Members’ family and personal relationships also faced strains from their immersed lifestyles and mental health issues. But musical brotherhood and loyalty as a crew persevered through decades of evolution in Houston’s rap scene since first emerging in the early 1990s.

Net Worth and Income

There are no definitive net worth estimates publicly available for individual 5th Ward Boyz members or group totals. Based on moderate regional album sales, independent label deals and touring, educated guesses would likely put members’ current wealth somewhere in the low hundreds of thousands.

For context, while hugely successful mainstream rap stars boast valuations near $100 million, even legends like the Geto Boys have estimated net worths closer to $10 million as a peak after longer careers. Underground-recognized acts tend to earn less than radio rap giants.

In 5th Ward Boyz’ case, loyalty to their early independent label Penalty Recordings likely reduced their upside from record deals compared to bigger imprints. But regardless of chart success, their 1990s run still cemented their status – creating a lane for Houston hip hop to thrive nationally, helping the next generation eat.

Where Are They Now?

The members stay actively involved with Houston hip hop culture years later after their studio album peak. Dizzee has stayed releasing solo albums and collaboration projects keeping his gritty, inventive mic skills sharp as ever.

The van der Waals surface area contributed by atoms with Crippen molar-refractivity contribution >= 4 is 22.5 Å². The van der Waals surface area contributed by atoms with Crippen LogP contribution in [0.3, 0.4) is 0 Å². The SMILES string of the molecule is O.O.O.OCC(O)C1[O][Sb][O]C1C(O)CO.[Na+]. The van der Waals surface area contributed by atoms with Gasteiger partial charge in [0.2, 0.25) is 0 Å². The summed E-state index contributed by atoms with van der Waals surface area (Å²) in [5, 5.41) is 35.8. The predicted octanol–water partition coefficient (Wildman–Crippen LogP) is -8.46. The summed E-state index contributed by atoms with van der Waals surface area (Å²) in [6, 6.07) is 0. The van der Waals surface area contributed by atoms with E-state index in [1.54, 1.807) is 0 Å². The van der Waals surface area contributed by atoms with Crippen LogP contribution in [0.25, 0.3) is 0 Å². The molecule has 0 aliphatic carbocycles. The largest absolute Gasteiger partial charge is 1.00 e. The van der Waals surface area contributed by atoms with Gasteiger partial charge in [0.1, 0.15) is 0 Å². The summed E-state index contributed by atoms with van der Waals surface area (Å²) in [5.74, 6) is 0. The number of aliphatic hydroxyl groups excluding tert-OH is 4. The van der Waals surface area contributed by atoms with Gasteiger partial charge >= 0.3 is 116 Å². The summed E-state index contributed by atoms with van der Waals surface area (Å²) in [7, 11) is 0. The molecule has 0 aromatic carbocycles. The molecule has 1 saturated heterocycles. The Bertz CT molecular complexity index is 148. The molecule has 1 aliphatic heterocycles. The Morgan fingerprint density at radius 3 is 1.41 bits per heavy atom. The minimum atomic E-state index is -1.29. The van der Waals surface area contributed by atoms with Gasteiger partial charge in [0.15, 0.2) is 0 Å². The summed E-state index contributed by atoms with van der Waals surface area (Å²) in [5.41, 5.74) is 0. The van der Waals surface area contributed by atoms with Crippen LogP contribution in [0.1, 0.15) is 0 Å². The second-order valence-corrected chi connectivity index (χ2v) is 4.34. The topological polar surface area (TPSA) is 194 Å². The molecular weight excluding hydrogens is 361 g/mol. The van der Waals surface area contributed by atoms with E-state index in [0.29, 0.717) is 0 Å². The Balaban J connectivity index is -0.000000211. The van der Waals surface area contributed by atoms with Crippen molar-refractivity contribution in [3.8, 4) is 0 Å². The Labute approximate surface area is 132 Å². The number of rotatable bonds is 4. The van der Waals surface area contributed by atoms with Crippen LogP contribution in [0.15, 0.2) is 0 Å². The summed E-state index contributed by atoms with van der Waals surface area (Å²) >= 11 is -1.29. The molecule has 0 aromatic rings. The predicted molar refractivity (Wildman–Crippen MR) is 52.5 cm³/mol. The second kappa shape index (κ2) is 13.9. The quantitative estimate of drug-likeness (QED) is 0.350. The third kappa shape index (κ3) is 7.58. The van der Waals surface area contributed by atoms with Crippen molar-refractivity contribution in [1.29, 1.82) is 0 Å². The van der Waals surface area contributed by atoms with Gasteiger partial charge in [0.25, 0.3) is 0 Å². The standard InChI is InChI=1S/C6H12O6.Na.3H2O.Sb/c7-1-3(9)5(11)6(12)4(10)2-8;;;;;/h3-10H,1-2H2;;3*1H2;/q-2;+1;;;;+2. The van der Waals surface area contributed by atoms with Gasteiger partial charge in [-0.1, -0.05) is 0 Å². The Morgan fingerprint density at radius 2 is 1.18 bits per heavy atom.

Kloud battled health issues for years but by early 2010s started dropping mixtapes solo and featuring 5th Ward Boyz potentially hinting at a reunion. Psycho III produces for local talent and explores passion projects like wrestling promotions. Woodwick steps away from rap focus but reunited with Dizzee by early 2010s foreshadowing possible revival energy.

While new music output isn’t as frequent as their 1990s breakout run, all members still connect with local media and appear at Houston events where they’re welcomed as returning veterans – reminding crowds where much of the city’s current hip hop wave spawned from.

Judging by their recent activity and social media, fans can hope the Drawing Board click may have more stories in store repping the 5th Ward soil that cultivated their bumpy but resilient roads.

Legacy and Influence